The Ladies' Tea Guild

Friday, December 11, 2009

Dickens Fair costuming for women: stockings and shoes.

Moniteur de la Mode. 1855.
Sorry for the lag in posting! I lost my Internet access for a week and couldn't finish my research or post anything up! Here is the next section of Dickens Fair costume information: shoes and stockings.

While ideally, your dress will be long enough to cover your feet most of the time, you'll need your skirt to be short enough so that you don't step on it, and that means that your shoes and socks will show somewhat. Stockings should be black or white and can be modern tights or nylons, since they will be almost completely hidden. Knee-highs and regular black trouser socks will work well, too, as long as they're tall enough to cover your legs up to the knees. Do avoid fishnets or tights with colored or sparkly designs on them, because your ankles will be seen as you walk, and designs like that are obviously modern. Your stockings should also be heavy enough that you can’t see your skin through them; modern "sheer" nylons are too see-through!

As for shoes, especially avoid sandals or open shoes, running shoes, anything with chunky platform soles or stiletto heels, cowgirl and Army/work boots! Shoes should be of the lace-up or pull-on granny boot type, in black or brown, with low (1 ½ inches or lower) or flat heels. Sometimes you can find black half-boots in this style that have a discreet zipper up the inside of the ankle; while the zipper was not yet invented in the Victorian era, if the zipper is narrow and not set off by shiny or brightly colored trim, it should be unobtrusive enough. If you can find black adhesive tape (in the automotive section at Wal-Mart, or Orchard Supply or Home Depot) you can use it to cover up any really shiny trim like visible snaps, studs, or sequins. Leather, vinyl, or cloth shoes or boots in this style can often be found at thrift shops and at Wal-Mart and Target, and you can get them a little larger than you need and add an insole inside for comfort. You can also use black Chinese shoes or Mary Janes, or even black Keds, if you have nothing else! They aren’t what a woman of Dickens’ time period would have worn, at all, but they are simple, and black and, with black stockings, they will help your feet “disappear” under your skirts, rather than drawing people’s attention.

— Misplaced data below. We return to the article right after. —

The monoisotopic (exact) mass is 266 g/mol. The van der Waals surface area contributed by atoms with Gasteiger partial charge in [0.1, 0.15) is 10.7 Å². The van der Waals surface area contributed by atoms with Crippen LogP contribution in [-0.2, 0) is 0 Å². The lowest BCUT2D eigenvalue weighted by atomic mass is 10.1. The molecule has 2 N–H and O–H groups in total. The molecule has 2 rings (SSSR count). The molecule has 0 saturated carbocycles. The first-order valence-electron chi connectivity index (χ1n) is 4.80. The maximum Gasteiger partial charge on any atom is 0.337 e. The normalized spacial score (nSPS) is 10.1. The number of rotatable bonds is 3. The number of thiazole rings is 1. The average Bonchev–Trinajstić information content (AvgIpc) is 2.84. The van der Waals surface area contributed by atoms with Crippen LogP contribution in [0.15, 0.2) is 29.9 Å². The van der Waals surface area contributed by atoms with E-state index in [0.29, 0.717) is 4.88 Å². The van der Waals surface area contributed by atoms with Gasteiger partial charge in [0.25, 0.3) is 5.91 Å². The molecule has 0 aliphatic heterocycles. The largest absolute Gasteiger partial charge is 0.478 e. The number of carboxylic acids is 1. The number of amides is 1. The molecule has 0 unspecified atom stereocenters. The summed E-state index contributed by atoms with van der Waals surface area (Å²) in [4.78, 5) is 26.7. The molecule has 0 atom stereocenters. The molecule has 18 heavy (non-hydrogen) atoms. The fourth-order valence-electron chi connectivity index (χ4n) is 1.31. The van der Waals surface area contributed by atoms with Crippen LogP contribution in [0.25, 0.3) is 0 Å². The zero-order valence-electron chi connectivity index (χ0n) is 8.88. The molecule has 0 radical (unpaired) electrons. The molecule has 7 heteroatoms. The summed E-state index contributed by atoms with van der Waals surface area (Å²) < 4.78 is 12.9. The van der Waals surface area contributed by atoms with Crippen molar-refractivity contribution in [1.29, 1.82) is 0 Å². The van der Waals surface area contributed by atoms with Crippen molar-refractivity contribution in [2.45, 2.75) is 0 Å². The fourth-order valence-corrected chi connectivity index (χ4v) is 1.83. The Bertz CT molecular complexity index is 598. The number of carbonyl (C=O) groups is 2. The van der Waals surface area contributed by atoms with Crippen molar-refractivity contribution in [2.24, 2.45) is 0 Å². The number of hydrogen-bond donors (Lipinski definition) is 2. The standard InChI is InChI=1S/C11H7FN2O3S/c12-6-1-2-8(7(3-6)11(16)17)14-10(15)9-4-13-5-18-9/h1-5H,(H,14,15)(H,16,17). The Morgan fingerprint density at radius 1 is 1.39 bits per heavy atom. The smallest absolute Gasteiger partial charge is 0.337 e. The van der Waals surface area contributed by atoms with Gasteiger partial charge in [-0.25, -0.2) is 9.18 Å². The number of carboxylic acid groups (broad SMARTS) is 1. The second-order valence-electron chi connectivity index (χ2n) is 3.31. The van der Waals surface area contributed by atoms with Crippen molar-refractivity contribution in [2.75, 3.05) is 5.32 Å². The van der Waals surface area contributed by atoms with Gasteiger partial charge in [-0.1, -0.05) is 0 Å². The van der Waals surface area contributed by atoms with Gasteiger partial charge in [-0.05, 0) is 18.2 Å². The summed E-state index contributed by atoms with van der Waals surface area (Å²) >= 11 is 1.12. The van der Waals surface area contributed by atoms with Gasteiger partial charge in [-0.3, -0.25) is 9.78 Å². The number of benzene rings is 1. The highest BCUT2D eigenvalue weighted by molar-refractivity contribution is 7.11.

If you can’t manage black or brown boots or shoes, then you can buy black knee socks at the thrift store – make sure they’re several sizes too large – cut off the heel and most of the sole (except for about an inch right under the arch of your shoe), and pull them on over your colored shoes to cover them up! They will be like “spats”, except they should cover your whole shoe, or anything that’s not very dark in color. If you like, you can sew or glue a line of black buttons up the outside of the ankle on each one, to give the illusion of wearing buttoned boots. Tuck the top edge of the sock under at about 2 inches above your ankle bone (unless your boot tops are higher) to make them look more like boots, and sew, glue or duct-tape it down on the inside of the sock. You're almost ready to go! Next will be other accessories like bonnets, gloves, and shawls.

The official Dickens Fair costume guide
Dickens Christmas Fair website
Kay Gnagey’s 19th Century Costume Research Center
Elizabeth Stewart Clark’s Sewing Academy

1 comment:

Shef said...

its really very nice thanks for sharing this with us.

womens shoes

Now stir the fire, and close the shutters fast,
Let fall the curtains, wheel the sofa round,
And, while the bubbling and loud-hissing urn
Throws up a steamy column, and the cups
That cheer but not inebriate, wait on each,
So let us welcome peaceful evening in.
-- William Cowper (1731-1800)
"The Winter Evening" (Book Four), _The Task_ (1784)